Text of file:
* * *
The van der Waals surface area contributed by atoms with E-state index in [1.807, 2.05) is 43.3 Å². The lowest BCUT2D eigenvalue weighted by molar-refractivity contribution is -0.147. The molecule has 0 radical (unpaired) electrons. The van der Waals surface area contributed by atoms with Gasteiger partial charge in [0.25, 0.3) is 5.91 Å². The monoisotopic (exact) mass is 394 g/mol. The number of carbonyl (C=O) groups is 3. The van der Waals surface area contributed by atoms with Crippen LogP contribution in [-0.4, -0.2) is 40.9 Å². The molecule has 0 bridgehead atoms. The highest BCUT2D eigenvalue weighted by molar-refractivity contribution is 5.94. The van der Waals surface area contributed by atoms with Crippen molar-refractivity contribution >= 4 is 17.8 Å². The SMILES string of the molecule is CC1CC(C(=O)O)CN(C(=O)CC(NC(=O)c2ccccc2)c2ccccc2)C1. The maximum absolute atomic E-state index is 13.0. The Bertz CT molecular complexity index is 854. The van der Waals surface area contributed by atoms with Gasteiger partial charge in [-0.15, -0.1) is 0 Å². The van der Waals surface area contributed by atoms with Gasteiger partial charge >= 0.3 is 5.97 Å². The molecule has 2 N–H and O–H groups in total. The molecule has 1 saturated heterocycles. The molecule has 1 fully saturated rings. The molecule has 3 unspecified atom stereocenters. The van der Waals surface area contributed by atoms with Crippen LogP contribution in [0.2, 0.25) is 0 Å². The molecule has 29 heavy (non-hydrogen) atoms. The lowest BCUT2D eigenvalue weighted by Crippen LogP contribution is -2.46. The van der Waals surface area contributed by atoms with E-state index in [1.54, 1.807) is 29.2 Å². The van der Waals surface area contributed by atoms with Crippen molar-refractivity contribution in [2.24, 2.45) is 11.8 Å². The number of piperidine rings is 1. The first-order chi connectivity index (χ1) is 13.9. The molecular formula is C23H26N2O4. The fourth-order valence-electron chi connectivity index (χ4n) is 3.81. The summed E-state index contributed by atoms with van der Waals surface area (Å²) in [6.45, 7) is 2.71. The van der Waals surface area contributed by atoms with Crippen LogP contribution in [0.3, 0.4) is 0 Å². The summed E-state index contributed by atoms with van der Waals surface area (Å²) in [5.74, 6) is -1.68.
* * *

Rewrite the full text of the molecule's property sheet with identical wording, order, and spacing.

The van der Waals surface area contributed by atoms with E-state index in [1.807, 2.05) is 43.3 Å². The lowest BCUT2D eigenvalue weighted by molar-refractivity contribution is -0.147. The molecule has 0 radical (unpaired) electrons. The van der Waals surface area contributed by atoms with Gasteiger partial charge in [0.25, 0.3) is 5.91 Å². The monoisotopic (exact) mass is 394 g/mol. The number of carbonyl (C=O) groups is 3. The van der Waals surface area contributed by atoms with Crippen LogP contribution in [-0.4, -0.2) is 40.9 Å². The molecule has 0 bridgehead atoms. The highest BCUT2D eigenvalue weighted by molar-refractivity contribution is 5.94. The van der Waals surface area contributed by atoms with Crippen molar-refractivity contribution >= 4 is 17.8 Å². The SMILES string of the molecule is CC1CC(C(=O)O)CN(C(=O)CC(NC(=O)c2ccccc2)c2ccccc2)C1. The maximum absolute atomic E-state index is 13.0. The Bertz CT molecular complexity index is 854. The van der Waals surface area contributed by atoms with Gasteiger partial charge in [-0.15, -0.1) is 0 Å². The van der Waals surface area contributed by atoms with Gasteiger partial charge >= 0.3 is 5.97 Å². The molecule has 2 N–H and O–H groups in total. The molecule has 1 saturated heterocycles. The molecule has 1 fully saturated rings. The molecule has 3 unspecified atom stereocenters. The van der Waals surface area contributed by atoms with Crippen LogP contribution in [0.2, 0.25) is 0 Å². The molecule has 29 heavy (non-hydrogen) atoms. The lowest BCUT2D eigenvalue weighted by Crippen LogP contribution is -2.46. The van der Waals surface area contributed by atoms with E-state index in [1.54, 1.807) is 29.2 Å². The van der Waals surface area contributed by atoms with Crippen molar-refractivity contribution in [2.24, 2.45) is 11.8 Å². The number of piperidine rings is 1. The first-order chi connectivity index (χ1) is 13.9. The molecular formula is C23H26N2O4. The fourth-order valence-electron chi connectivity index (χ4n) is 3.81. The summed E-state index contributed by atoms with van der Waals surface area (Å²) in [6.45, 7) is 2.71. The van der Waals surface area contributed by atoms with Crippen LogP contribution in [0.3, 0.4) is 0 Å². The summed E-state index contributed by atoms with van der Waals surface area (Å²) in [5.74, 6) is -1.68.